xml:space="preserve">
Maryland corrections secretary Robert Green speaks during a news conference announcing the indictment of correctional officers, Tuesday, Dec. 3, 2019, in Baltimore. Twenty five correction officers, most of whom were taken into custody earlier in the day, are charged with using excessive force on detainees at state-operated Baltimore pretrial correctional facilities.
Maryland corrections secretary Robert Green speaks during a news conference announcing the indictment of correctional officers, Tuesday, Dec. 3, 2019, in Baltimore. Twenty five correction officers, most of whom were taken into custody earlier in the day, are charged with using excessive force on detainees at state-operated Baltimore pretrial correctional facilities. (Julio Cortez/AP)

If you want to be an entry level correctional officer in Maryland, this is what you can look forward to, according to a job description posted by the state: being on call 24 hours a day and subduing and restraining inmates “during fights, riots and escape attempts.” You’ll be required to undergo firearms training, routine drug testing and a background check.

And that’s all for a starting salary as low as $42,013 a year — or about $20 an hour for a 40-hour work week. That might be enough for a single person to support themselves, but it’s $10 an hour short (or $19,430 a year) if you add even one child into the household mix, according to a living wage calculator developed by the Massachusetts Institute of Technology.

Advertisement

And here’s what the post doesn’t tell you: You’ll be part of a team that’s required to work surprise double-shifts and under constant threat from both physical harm (you’re always outnumbered) and basic temptation. Remember last month’s indictment of more than two dozen correctional officers and staff members on charges of conspiracy, gang participation and misconduct in office? Or how about the correctional officer indictments from 2018, 2017 or 2016 — the biggest prison corruption case in Maryland history? When you’re barely getting by, subject to constant stress and surrounded by people with criminal means and muscle (and maybe a shiv or two), making a quick buck the wrong way might seem more attractive to you than, say, if you were working in customer service or data entry in some office park.

Oh, and that team of yours is chronically understaffed, by the way, which heightens all the other negatives. A report by Sun reporter Luke Broadwater this weekend outlined a “staffing crisis” in Maryland’s prisons, with 20% of the correctional officer positions unfilled, and an out-of-control overtime bill: $129 million in 2019 — more than triple the cost from just six years earlier.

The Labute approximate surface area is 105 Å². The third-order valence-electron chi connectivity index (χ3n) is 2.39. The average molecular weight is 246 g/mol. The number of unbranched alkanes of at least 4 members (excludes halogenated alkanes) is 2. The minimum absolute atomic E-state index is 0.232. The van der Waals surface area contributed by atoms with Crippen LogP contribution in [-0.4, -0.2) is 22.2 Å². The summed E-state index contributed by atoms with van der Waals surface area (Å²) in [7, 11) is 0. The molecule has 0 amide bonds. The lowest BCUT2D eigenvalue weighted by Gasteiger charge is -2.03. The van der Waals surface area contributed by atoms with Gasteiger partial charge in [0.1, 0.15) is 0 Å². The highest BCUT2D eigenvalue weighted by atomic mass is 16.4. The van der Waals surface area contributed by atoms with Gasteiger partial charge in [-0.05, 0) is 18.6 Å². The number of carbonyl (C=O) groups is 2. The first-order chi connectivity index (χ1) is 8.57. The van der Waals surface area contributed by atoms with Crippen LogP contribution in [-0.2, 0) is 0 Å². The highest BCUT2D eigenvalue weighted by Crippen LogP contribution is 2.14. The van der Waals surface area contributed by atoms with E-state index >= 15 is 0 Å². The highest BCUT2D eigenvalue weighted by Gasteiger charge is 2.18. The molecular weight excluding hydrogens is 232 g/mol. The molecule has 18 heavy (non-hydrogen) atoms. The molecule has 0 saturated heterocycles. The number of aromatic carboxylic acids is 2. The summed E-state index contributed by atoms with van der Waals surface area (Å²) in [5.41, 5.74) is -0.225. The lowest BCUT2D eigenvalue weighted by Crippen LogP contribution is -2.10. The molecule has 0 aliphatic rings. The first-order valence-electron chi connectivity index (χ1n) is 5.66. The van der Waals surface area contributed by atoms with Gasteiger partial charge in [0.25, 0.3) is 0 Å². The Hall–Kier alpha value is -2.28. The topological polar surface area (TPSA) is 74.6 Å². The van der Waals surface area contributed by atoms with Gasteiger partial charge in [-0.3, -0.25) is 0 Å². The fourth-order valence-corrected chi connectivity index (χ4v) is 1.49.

Such "excessive overtime usage is not only concerning due to the budget," J. Ryan Bishop, director of the Office of Policy Analysis within the Department of Legislative Services, wrote in a letter to lawmakers Jan. 9, but because it contributes to “unhealthy and unsafe conditions” for correctional officers, administrative staff and inmates. Assault rates within Department of Public Safety and Correctional Services facilities went up in fiscal years 2016, ‘17 and ’18, according to Mr. Bishop.

The officer shortage has been a problem since calendar year 2015, when Gov. Larry Hogan took office. Mr. Hogan says that’s because the job is a tough one, and points to correctional officer vacancy issues across the country. But the job was tough before he became governor; that’s not new, just the shortage. In fact, the job vacancy rate across state government has doubled since 2014, which isn’t all that surprising under a Republican administration seeking to shrink government. But such cost savings in the corrections world could lead to disaster for overworked officers and understaffed facilities.

The Hogan administration has hired a new corrections head and taken recent steps to improve the recruitment process, but more importantly, officials must significantly improve working conditions and officer retention. Two programs offering bonuses for meeting certain milestones are rarely used, suggesting “that few COs are performing at a high level and few COs would recommend their job to family and friends,” Mr. Bishop wrote. One program offered employees a $500 finder’s fee for referring successful CO candidates; it was used only six times since fiscal year 2018.

Among those who study correctional workforce needs, some basic themes arise in the development of a satisfied and effective employee base: improved screening, clear mission, high standards, well-prepared (and valued) staff and room for advancement.

Better screening leads to selecting workers better suited to the job. A clear mission, preferably one that prioritizes human-services over surveillance, tells them what to expect now and in the future and how to treat one another and inmates. Specific competency standards boost professionalism and the working environment. Regular training empowers workers, improves their performance and helps keep them safe through best practices. And a path to promotion that includes leadership development, gives workers something to work toward.

And of course, there’s the pay. The national average for correctional workers is around Maryland’s starting rate, but in Pennsylvania, which has a 1% vacancy rate for correctional officers, it’s $63,360.

Correctional officers perform a very important, very dangerous role, second only to policing in terms of exposure to violence. The job doesn’t require a college degree, and it can be very meaningful work under the right circumstances. But under the wrong ones, it can be deadly.

Advertisement
Advertisement
Advertisement